“The more foreign code you introduce into an environment increases likelihood of detection,” points out Lewis. Using what’s already there keeps an attacker’s footprint to a minimum. “Attackers using techniques like this can sit undetected in a victim’s environment for a while,” he warns.
The rise of double extortion, beginning in early 2020, has no doubt contributed to this focus on human activity. As attackers concentrate on stealing information rather than just encrypting it, they’re making more effort to find the juicy records that might embarrass a business. We’re seeing some cases now where attackers are actually not even bothering with encryption,” Lewis says. “They’re just going straight for the theft of data and looking to impact a target’s reputation.”
Detecting stealth operators and new strains with AI
This move to more painstaking manual operation might be a recent trend in malware groups but it isn’t new to cybersecurity in general. You only need read The Cuckoo’s Egg to realise that advanced persistent threat (APT) groups are a new term for a threat that predates the web.
The combination of this hacker tradecraft with systematic data encryption and exfiltration exacerbates the problem. It motivates more groups to participate, and the barriers to entry have dropped dramatically. Three decades ago, you’d often need a mentor to get started as a black hat. Today, you can learn what you need online and pay for the rest.
With proliferating strains and wily hackers making detection increasingly difficult, it’s time to change defence techniques, Lewis says. This is where Darktrace comes in. Instead of matching file signatures or trying to decompile carefully obfuscated software, its self-learning AI technology assumes nothing, and just looks for behaviour that doesn’t normally happen. Its fingerprint is a constantly evolving picture of normal activity across the whole infrastructure.
The AI collects multiple data points from around the infrastructure to build a picture of normality. It uses an appliance, housed either in the customer’s on-premises infrastructure or in the cloud, to learn that unique environment’s activity patterns from scratch.
This approach helps catch abnormal behaviour from new ransomware strains, says Lewis. It also helps spot bad actors using software that regular admins run every day. “The ability to mimic 100 per cent of the environment they’re in is almost impossible,” he says. “Real users don’t deploy encryption tools. Real users don’t try to access services that they’ve never tried to access before. The attacker is never going to know that.”
Darktrace often spots attacks using ransomware variants known for their low-profile tactics. WastedLocker, a form of stealth ransomware, provides a conduit for human operators to live off the land. The company’s product detected an attack on a US agricultural client in December 2020 that landed the software on its customer’s system via a fraudulent browser update.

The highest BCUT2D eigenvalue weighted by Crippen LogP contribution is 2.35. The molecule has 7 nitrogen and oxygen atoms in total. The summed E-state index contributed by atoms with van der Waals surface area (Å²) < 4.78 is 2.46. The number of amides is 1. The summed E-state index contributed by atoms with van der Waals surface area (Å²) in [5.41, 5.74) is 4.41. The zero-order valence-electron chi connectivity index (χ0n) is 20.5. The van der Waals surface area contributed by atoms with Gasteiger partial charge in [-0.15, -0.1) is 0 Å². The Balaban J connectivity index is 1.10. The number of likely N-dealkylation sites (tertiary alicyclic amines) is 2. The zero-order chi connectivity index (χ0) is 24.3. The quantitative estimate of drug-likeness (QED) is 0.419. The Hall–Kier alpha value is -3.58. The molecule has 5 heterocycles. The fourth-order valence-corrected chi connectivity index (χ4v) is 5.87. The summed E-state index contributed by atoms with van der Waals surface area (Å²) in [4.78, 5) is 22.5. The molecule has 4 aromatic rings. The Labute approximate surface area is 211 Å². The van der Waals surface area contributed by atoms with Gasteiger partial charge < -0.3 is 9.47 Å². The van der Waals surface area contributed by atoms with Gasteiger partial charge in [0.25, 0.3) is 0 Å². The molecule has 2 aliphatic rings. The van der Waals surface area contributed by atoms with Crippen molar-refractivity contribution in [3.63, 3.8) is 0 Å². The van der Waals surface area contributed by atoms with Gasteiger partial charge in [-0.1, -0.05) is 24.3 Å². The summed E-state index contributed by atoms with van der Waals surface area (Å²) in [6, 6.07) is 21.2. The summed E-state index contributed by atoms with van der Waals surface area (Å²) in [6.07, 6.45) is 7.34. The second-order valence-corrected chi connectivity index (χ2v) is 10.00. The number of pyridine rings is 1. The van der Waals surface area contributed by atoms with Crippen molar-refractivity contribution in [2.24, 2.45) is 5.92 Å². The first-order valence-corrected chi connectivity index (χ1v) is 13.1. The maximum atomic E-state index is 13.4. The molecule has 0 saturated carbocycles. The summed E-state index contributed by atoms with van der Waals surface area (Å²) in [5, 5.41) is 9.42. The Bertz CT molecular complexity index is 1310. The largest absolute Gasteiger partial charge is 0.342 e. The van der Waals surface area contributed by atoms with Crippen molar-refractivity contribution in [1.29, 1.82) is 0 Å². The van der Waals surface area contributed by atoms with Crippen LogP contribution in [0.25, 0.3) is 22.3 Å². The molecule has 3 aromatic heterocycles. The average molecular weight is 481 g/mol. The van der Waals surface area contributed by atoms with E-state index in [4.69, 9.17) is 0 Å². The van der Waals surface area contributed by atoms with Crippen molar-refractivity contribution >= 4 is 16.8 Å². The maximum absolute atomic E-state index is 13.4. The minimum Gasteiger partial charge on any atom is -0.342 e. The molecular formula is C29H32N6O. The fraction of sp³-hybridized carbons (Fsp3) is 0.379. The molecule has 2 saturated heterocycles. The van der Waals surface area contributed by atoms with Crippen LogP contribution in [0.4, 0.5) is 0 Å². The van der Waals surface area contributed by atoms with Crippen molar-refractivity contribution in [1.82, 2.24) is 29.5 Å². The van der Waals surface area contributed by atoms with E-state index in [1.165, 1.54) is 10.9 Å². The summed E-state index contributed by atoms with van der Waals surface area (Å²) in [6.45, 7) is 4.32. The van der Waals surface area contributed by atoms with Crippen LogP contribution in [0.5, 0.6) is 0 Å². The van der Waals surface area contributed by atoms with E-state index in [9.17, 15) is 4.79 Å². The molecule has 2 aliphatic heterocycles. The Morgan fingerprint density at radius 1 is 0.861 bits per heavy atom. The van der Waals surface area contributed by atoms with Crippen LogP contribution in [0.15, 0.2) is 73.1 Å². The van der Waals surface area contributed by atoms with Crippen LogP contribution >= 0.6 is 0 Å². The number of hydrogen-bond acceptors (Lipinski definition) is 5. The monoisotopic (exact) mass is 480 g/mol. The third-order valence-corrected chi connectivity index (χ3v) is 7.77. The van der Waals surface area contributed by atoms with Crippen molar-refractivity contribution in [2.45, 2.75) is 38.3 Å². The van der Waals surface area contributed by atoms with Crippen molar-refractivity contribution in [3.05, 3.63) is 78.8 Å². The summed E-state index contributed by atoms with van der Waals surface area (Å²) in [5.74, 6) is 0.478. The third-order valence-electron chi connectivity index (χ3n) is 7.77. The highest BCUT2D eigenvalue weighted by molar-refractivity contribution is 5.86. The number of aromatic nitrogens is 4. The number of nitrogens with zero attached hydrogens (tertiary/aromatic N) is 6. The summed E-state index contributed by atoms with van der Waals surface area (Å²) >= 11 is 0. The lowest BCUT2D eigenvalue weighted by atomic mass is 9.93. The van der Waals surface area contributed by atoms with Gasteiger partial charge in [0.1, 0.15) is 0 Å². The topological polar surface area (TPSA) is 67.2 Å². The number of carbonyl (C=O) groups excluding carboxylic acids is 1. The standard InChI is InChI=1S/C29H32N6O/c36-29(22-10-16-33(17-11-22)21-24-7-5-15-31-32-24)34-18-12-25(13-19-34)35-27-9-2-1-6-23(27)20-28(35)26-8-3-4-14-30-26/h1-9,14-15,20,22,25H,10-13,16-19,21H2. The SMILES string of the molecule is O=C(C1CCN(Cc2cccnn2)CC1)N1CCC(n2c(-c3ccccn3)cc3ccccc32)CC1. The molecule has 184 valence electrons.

A virtual desktop began connecting to unusual external destinations as soon as the infection happened, followed 11 minutes later by lateral movement using targeted port scans. The ransomware used tools already in the target infrastructure to spread to other devices. Darktrace spotted all this, along with the malware’s use of an existing credential to authenticate against a domain controller and its subsequent use of a temporary administrative account as it moved to another.
Darktrace investigated the incidents automatically using a feature called Cyber AI Analyst. This feature compiles data about the event and then delivers a report and series of recommendations to human analysts who were able to take the affected systems offline. However, the customer also had the option to switch on Antigena, which is Darktrace’s automated response technology.
Had that feature been operating, Darktrace says that it would have taken a proportional response to the attack, blocking malicious activity on the affected ports while allowing the business to continue. This stands in stark contrast to the business-crippling knee jerk responses forced upon some ransomware victims. For example, Colonial Pipeline shut down its operational technology voluntarily during its ransomware attack in May, spiking gasoline prices across the eastern seaboard.
Big-ticket attacks like those capture the public’s attention, which helps to raise awareness. For every attack like that, though, there are thousands that never make the headlines, using ransomware strains and techniques that administrators could never hope to stop manually.
Those unsung incidents often cause considerable financial damage. But there’s another kind of ransomware attack that never hits the headlines, concludes Lewis. It’s the best kind; the one caught so early by AI that it never detonates in the first place.
Sponsored by Darktrace.